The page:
The Fuel EX has an excellent reputation, not least because the last incarnation was voted What Mountain Bike magazine’s Trail Bike of the Year. That gave Trek a challenge for 2011: to deliver meaningful improvements without changing the winning formula too much.
We often hear riders grumbling about the niches they’re expected to neatly occupy, which makes the 2011 Fuel EX all the more refreshing. It’s staggeringly versatile, performing brilliantly over a huge range of trails and styles – it takes us back to the days when there was only one kind of mountain bike. The only negative is the price tag, but the bikes in the cheaper lower end of the range have most of the same beneﬁts.
Ride & handling: If your budget will stand it, this lightweight trail flyer will repay you in spades
We rode the 9.9 on a wide variety of trails around Chatel in the French Alps, going from classic Alpine singletrack to loose, rocky paths and downhill courses. We’re not going to pretend every little reﬁnement made a clearly identiﬁable difference, but the lighter weight was deﬁnitely noticeable.
All but the keenest cross-country whippets would consider this to be a race-weight bike, yet the thoroughly sorted suspension and true-tracking chassis give it the poise and conﬁdence to be ridden in the style of a far meatier mount.
Zeroing in on the suspension, we suspect it will attract oft-used terms such as ‘bottomless’. What you need to know is that it performs beyond its stated travel – you have to push hard to overface it. You get plenty of warning that things are getting hairy, but if you press on, you’ll ﬁnd capability in reserve.
Trek have pulled off the neat trick of getting the EX to run deep into its travel when circumstances demand, while keeping something back for emergencies without resorting to a harsh ramp-up. Meanwhile, the DRCV dual air chamber shock continues to be a winner.
Trek fuel ex 9.9: trek fuel ex 9.9 Dan Milner
On the steepest trails, you might ﬁnd yourself wishing for something more relaxed, but everywhere else the Fuel EX’s reassuringly neutral handling gets the job done. After years of 3×9 gearing, 2×10 on a trail bike takes a bit of getting used to, though.
The SRAM XX 42/28 tooth chainset is rather like doing without that middle ring you used to be in 90 percent of the time. It worked well on Alpine up or down trails, but you’ll ﬁnd yourself switching rings more frequently on undulating paths.
Frame: Incremental changes for 2011 improve an already excellent chassis
Changes to the Fuel EX for 2011 are evolutionary, not revolutionary. At ﬁrst glance, there’s little to distinguish the new EX 9.9 from the EX 8, but look more closely and you’ll notice some crucial tweaks. First up is the introduction of carbon ﬁbre seat and chainstays.
This means the 9.9 now has a full-carbon frame, shedding 100g from its predecessor’s already light weight. You’ll still ﬁnd aluminium stays on lower-end models, though. Other frame changes have been made in the interests of strength and stiffness.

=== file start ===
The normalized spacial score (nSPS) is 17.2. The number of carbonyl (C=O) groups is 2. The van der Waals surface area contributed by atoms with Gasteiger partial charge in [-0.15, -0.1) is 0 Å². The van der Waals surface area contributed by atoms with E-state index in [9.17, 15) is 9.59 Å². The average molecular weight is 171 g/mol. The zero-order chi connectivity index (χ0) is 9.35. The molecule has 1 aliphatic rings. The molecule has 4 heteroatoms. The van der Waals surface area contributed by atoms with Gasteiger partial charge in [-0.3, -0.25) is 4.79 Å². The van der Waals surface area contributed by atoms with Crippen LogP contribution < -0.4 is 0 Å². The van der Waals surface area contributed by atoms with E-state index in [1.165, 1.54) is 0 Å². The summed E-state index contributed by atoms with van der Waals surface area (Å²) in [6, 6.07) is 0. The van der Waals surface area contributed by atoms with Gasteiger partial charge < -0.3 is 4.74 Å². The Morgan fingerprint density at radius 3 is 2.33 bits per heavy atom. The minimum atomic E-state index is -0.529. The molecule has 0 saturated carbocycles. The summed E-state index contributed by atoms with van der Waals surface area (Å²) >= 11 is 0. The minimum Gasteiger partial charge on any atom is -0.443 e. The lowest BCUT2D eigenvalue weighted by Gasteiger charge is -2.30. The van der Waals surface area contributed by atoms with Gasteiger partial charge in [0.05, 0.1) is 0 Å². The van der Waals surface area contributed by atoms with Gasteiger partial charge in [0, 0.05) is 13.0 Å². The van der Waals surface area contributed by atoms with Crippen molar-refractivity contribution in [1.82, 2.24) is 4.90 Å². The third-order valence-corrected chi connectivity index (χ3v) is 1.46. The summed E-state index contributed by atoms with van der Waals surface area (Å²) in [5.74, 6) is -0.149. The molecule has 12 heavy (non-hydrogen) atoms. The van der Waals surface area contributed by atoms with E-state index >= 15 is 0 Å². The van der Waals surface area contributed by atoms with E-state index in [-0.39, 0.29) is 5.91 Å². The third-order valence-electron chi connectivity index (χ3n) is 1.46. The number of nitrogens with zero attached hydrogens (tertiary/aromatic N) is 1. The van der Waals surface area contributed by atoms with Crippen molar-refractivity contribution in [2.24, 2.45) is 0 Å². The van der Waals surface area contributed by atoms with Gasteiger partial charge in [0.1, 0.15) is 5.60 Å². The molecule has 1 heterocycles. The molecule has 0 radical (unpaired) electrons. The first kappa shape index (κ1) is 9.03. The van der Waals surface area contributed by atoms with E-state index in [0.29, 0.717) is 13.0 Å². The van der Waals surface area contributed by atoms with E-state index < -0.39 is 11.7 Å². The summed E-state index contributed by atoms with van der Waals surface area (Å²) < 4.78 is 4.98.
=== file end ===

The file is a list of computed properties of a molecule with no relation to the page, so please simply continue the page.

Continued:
One of the big concerns that some riders have about carbon ﬁbre frames is their resistance to impact damage – after all, it’s far from unusual for rocks to ﬂy up from the front wheel and clout your down tube. Although that’s unlikely to result in serious damage, Trek have still addressed the concern with a twin protection strategy.
The ﬁrst line of defence is the moulded polymer Carbon Armor pad that covers the lower half of the down tube to the bottom bracket. It’s fairly thin, but the material is dense enough to distribute point impacts across a wider area. The real secret weapon, though, is Trek’s new OCLV Mountain Carbon material, as found in the 9.9’s main triangle and seatstays.
Bold stiffness claims have been made about the new abp system: bold stiffness claims have been made about the new abp system Dan Milner
It’s a new layup speciﬁcally designed to have high impact resistance. In Trek’s testing, which involves dropping a pointed anvil to simulate a 30mph rock strike, Mountain Carbon shrugged off hits that ruined regular carbon and aluminium.
The other notable change is a shift to a 142x12mm through-axle back end, using a RockShox Maxle Lite axle for fast wheel changes. Trek’s Active Braking Pivot (ABP) tech is still in place, but the 142x12mm implementation is called ABP Convert.
If you want to use a conventional wheel, the dropouts can be quickly switched for 135x9mm items, included with the bike. Trek make big claims for the stiffness improvements of ABP Convert – the phrase “40 percent stiffer than a conventional open-ended dropout” appeared in our technical presentation about 90 times, although it’s a subtle difference at best.
Equipment: Top-end spec, including SRAM XX, DT Swiss wheels and Fox suspension
The switch to a through-axle back end has had a knock-on effect on the spec. We’re used to Bontrager wheels on Trek bikes, but the top four Fuel EX models use DT Swiss. The 9.9 has XM 1550 hoops, which are tubeless compatible and light but not ﬂoppy.
Bontrager get the lion’s share of spec elsewhere, taking care of tyres, bar, stem, seatpost and saddle. The running gear is SRAM XX, which pushes beyond the Fuel EX’s original cross-country racing brief – it’s found on the top-end longer-travel Trek Remedy too.
A custom two-port piston and shim stack inside the Fox F32 FIT fork is claimed to provide quicker bump response and more stability. This is the work of Trek’s suspension engineer Jose Gonzalez. The lighter frame and spec changes mean the EX 9.9 drops the best part of 2lb. Weight loss comes at a cost, though: a mighty £6,000 price tag.
SRam’s xx 2×10 crankset may take some getting used to compared to a normal triple: sram’s xx 2×10 crankset may take some getting used to compared to a normal triple Dan Milner